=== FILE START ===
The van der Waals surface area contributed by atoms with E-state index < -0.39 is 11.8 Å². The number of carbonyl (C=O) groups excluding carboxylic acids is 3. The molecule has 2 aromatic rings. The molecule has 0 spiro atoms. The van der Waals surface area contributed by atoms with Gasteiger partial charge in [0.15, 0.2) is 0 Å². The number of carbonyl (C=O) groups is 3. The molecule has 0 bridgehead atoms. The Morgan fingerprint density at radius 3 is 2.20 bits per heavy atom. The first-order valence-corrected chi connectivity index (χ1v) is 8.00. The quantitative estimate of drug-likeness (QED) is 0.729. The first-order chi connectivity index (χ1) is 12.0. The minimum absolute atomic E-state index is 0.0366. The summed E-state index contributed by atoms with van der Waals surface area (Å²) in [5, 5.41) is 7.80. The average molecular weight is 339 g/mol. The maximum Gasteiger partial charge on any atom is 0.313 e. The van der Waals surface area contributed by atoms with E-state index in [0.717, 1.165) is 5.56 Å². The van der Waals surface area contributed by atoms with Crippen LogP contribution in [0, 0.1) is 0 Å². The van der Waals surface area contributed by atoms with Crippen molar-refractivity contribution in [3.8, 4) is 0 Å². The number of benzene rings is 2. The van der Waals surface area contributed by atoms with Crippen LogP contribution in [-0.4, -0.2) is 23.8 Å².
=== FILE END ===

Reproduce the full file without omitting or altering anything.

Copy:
The van der Waals surface area contributed by atoms with E-state index < -0.39 is 11.8 Å². The number of carbonyl (C=O) groups excluding carboxylic acids is 3. The molecule has 2 aromatic rings. The molecule has 0 spiro atoms. The van der Waals surface area contributed by atoms with Gasteiger partial charge in [0.15, 0.2) is 0 Å². The number of carbonyl (C=O) groups is 3. The molecule has 0 bridgehead atoms. The Morgan fingerprint density at radius 3 is 2.20 bits per heavy atom. The first-order valence-corrected chi connectivity index (χ1v) is 8.00. The quantitative estimate of drug-likeness (QED) is 0.729. The first-order chi connectivity index (χ1) is 12.0. The minimum absolute atomic E-state index is 0.0366. The summed E-state index contributed by atoms with van der Waals surface area (Å²) in [5, 5.41) is 7.80. The average molecular weight is 339 g/mol. The maximum Gasteiger partial charge on any atom is 0.313 e. The van der Waals surface area contributed by atoms with E-state index in [0.717, 1.165) is 5.56 Å². The van der Waals surface area contributed by atoms with Crippen LogP contribution in [0, 0.1) is 0 Å². The van der Waals surface area contributed by atoms with Crippen molar-refractivity contribution in [3.8, 4) is 0 Å². The number of benzene rings is 2. The van der Waals surface area contributed by atoms with Crippen LogP contribution in [-0.4, -0.2) is 23.8 Å².